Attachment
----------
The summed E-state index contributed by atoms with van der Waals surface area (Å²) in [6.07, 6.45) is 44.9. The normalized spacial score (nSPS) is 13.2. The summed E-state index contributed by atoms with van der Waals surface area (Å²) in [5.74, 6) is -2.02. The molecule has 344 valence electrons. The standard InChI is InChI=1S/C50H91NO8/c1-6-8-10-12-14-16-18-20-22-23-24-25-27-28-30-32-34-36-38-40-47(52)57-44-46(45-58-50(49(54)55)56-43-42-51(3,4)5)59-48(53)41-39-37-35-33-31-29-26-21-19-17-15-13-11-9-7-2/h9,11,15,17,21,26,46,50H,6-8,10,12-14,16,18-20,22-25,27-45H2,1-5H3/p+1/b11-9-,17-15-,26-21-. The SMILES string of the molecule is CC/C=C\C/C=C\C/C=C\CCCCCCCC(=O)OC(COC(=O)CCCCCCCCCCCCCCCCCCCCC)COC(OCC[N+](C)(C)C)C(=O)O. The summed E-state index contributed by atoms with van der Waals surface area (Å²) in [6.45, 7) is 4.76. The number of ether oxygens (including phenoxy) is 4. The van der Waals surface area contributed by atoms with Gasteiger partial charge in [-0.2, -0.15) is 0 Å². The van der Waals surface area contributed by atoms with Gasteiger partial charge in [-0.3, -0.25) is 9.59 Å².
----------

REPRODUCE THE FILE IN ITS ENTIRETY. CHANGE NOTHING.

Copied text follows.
The summed E-state index contributed by atoms with van der Waals surface area (Å²) in [6.07, 6.45) is 44.9. The normalized spacial score (nSPS) is 13.2. The summed E-state index contributed by atoms with van der Waals surface area (Å²) in [5.74, 6) is -2.02. The molecule has 344 valence electrons. The standard InChI is InChI=1S/C50H91NO8/c1-6-8-10-12-14-16-18-20-22-23-24-25-27-28-30-32-34-36-38-40-47(52)57-44-46(45-58-50(49(54)55)56-43-42-51(3,4)5)59-48(53)41-39-37-35-33-31-29-26-21-19-17-15-13-11-9-7-2/h9,11,15,17,21,26,46,50H,6-8,10,12-14,16,18-20,22-25,27-45H2,1-5H3/p+1/b11-9-,17-15-,26-21-. The SMILES string of the molecule is CC/C=C\C/C=C\C/C=C\CCCCCCCC(=O)OC(COC(=O)CCCCCCCCCCCCCCCCCCCCC)COC(OCC[N+](C)(C)C)C(=O)O. The summed E-state index contributed by atoms with van der Waals surface area (Å²) in [6.45, 7) is 4.76. The number of ether oxygens (including phenoxy) is 4. The van der Waals surface area contributed by atoms with Gasteiger partial charge in [-0.2, -0.15) is 0 Å². The van der Waals surface area contributed by atoms with Gasteiger partial charge in [-0.3, -0.25) is 9.59 Å².